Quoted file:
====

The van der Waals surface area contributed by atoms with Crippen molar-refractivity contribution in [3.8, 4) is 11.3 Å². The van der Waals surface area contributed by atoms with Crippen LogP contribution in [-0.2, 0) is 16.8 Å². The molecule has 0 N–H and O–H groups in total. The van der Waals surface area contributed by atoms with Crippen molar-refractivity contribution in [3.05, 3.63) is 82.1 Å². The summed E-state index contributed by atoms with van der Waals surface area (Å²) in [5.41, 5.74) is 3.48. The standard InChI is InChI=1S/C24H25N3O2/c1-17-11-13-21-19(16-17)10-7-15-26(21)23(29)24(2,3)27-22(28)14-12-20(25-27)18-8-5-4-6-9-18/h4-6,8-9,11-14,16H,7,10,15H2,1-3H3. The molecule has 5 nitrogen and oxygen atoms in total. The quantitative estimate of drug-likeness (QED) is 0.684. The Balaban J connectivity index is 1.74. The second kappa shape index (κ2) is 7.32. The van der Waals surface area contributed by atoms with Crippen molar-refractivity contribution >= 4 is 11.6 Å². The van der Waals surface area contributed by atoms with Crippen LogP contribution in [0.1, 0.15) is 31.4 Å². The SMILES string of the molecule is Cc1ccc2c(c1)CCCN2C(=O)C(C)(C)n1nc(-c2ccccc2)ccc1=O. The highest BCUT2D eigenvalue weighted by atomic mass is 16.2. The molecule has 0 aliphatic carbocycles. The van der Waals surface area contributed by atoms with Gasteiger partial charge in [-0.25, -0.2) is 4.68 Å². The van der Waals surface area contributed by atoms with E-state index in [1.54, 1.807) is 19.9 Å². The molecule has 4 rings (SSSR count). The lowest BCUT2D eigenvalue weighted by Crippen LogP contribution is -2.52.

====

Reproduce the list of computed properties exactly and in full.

The van der Waals surface area contributed by atoms with Crippen molar-refractivity contribution in [3.8, 4) is 11.3 Å². The van der Waals surface area contributed by atoms with Crippen LogP contribution in [-0.2, 0) is 16.8 Å². The molecule has 0 N–H and O–H groups in total. The van der Waals surface area contributed by atoms with Crippen molar-refractivity contribution in [3.05, 3.63) is 82.1 Å². The summed E-state index contributed by atoms with van der Waals surface area (Å²) in [5.41, 5.74) is 3.48. The standard InChI is InChI=1S/C24H25N3O2/c1-17-11-13-21-19(16-17)10-7-15-26(21)23(29)24(2,3)27-22(28)14-12-20(25-27)18-8-5-4-6-9-18/h4-6,8-9,11-14,16H,7,10,15H2,1-3H3. The molecule has 5 nitrogen and oxygen atoms in total. The quantitative estimate of drug-likeness (QED) is 0.684. The Balaban J connectivity index is 1.74. The second kappa shape index (κ2) is 7.32. The van der Waals surface area contributed by atoms with Crippen molar-refractivity contribution >= 4 is 11.6 Å². The van der Waals surface area contributed by atoms with Crippen LogP contribution in [0.1, 0.15) is 31.4 Å². The SMILES string of the molecule is Cc1ccc2c(c1)CCCN2C(=O)C(C)(C)n1nc(-c2ccccc2)ccc1=O. The highest BCUT2D eigenvalue weighted by atomic mass is 16.2. The molecule has 0 aliphatic carbocycles. The van der Waals surface area contributed by atoms with Gasteiger partial charge in [-0.25, -0.2) is 4.68 Å². The van der Waals surface area contributed by atoms with E-state index in [1.54, 1.807) is 19.9 Å². The molecule has 4 rings (SSSR count). The lowest BCUT2D eigenvalue weighted by Crippen LogP contribution is -2.52.